Preliminary Report: Comparing Aspiration Rates between Prehospital Patients Managed with Extraglottic Airway Devices and Endotracheal Intubation.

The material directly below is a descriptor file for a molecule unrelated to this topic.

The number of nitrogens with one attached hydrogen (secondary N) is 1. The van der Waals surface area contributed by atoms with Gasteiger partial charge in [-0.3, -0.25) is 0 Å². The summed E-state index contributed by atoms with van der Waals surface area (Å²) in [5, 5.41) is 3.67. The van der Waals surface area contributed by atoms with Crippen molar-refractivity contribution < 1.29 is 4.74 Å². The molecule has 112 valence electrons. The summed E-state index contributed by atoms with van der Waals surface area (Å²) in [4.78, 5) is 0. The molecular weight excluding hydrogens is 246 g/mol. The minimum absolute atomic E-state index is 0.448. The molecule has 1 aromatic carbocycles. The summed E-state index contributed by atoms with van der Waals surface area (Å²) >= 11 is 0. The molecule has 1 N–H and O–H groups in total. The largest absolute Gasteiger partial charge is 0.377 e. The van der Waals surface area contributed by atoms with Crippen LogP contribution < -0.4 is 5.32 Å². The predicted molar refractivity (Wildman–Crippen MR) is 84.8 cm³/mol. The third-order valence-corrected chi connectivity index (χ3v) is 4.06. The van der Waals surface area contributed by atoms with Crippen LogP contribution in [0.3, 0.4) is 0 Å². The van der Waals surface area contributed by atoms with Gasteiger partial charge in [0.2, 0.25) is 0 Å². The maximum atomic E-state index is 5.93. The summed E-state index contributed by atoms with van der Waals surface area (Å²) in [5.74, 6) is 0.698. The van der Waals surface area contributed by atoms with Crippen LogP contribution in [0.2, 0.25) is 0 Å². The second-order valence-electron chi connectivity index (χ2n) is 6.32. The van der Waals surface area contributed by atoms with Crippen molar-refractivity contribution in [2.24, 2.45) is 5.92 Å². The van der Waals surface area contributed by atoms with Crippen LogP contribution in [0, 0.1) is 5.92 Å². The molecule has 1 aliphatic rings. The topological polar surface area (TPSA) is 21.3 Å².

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There has been a shift from endotracheal intubation (ETI) toward extraglottic devices (EGDs) for prehospital airway management. A concern exists that this may lead to more frequent cases of aspiration.This was a retrospective study using a prehospital quality assurance database. Patients were assigned to groups based on the method that ultimately managed their airways (EGD or ETI). Cases with documented blood/emesis obscuring the airway were considered inevitable aspiration cases and excluded. Aspiration was defined by the radiology report within 48 hours.A total of 104 EGD and 152 ETI patients were identified. Aspiration data were available for 67 EGD and 94 ETI cases. Of those, 8 EGD and 3 ETI cases had blood/emesis obscuring the airway and were excluded as planned. After exclusions, there were 5 EGD and 11 ETI cases in which aspiration was later diagnosed (EGD aspiration rate = 8%, ETI aspiration rate = 12%; χ2: P = .359; relative risk = .841; 95% confidence interval, .329-2.152).In this small quality assurance database, aspiration rates were not significantly different for prehospital patients managed with an EGD versus ETI.Copyright © 2018 Air Medical Journal Associates. Published by Elsevier Inc. All rights reserved.